“The rules are that the company can’t leave any papers behind except the prospectus — not even a copy of the presentation. Everybody knows that so nobody should ask you for anything but you never can tell. They may slow you down for noteâ€‘taking, especially when you’re presenting numbers. We, the bankers, can leave copies of stuff we have done independently on the company like John’s spreadsheets, for example — but we have to be very clear that these are coming from us and not from the company.
“Oh, yes. It won’t happen every day but we’ll try to schedule group breakfasts and group lunches wherever we can; this is a good way to hit the smaller accounts. Rachel and I will be with you for almost all of the presentations, as I said. I know Harvey wants to be at some of the ones in the City. We’ll always go in with the salesperson for the account and he or she may stay behind to get the order or just bullshit with the customer. They’ll have good feedback on how the pitch went; we’ll have a wrap-up call at the end of each day to see how the book is filling in. At first the orders will be slow but it will speed up by the end.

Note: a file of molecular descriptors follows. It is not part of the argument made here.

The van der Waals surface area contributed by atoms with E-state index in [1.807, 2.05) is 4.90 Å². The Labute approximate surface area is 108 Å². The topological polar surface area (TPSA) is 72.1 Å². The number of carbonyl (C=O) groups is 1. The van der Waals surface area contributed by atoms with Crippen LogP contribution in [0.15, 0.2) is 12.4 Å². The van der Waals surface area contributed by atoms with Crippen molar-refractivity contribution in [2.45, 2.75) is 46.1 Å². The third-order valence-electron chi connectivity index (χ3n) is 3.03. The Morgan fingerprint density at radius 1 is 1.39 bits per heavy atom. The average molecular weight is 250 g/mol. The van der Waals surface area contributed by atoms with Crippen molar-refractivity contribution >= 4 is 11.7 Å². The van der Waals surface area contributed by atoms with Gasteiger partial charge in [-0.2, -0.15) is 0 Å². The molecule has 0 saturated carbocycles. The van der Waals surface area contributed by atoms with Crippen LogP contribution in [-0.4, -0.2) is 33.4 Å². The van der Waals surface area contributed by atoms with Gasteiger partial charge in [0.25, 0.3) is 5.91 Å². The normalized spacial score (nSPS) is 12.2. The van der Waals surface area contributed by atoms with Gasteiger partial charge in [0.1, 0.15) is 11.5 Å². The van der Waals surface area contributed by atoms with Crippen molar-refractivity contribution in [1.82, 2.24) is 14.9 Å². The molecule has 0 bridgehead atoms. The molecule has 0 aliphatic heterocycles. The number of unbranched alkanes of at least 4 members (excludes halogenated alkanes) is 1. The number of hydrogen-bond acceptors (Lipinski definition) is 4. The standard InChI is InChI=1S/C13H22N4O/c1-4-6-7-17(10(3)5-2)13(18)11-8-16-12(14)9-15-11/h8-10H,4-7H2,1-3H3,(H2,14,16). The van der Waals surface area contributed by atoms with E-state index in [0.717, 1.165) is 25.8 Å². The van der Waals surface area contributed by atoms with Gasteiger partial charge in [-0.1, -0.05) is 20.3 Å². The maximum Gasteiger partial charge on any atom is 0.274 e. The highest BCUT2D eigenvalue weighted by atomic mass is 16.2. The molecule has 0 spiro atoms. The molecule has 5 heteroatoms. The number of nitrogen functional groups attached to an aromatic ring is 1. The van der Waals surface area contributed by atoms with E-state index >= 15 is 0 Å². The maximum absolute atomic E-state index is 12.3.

“As far as travel goes, we’re flying commercial to Geneva and within Europe. We’ll take the Concorde back from London to New York so you can get some sleep in Philadelphia. Then we’ll use a private jet in the US-”
“Who pays for that?” growls Larry.
“The company pays,” says Harvey. “It’s in the contract we signed. It’s always that way.”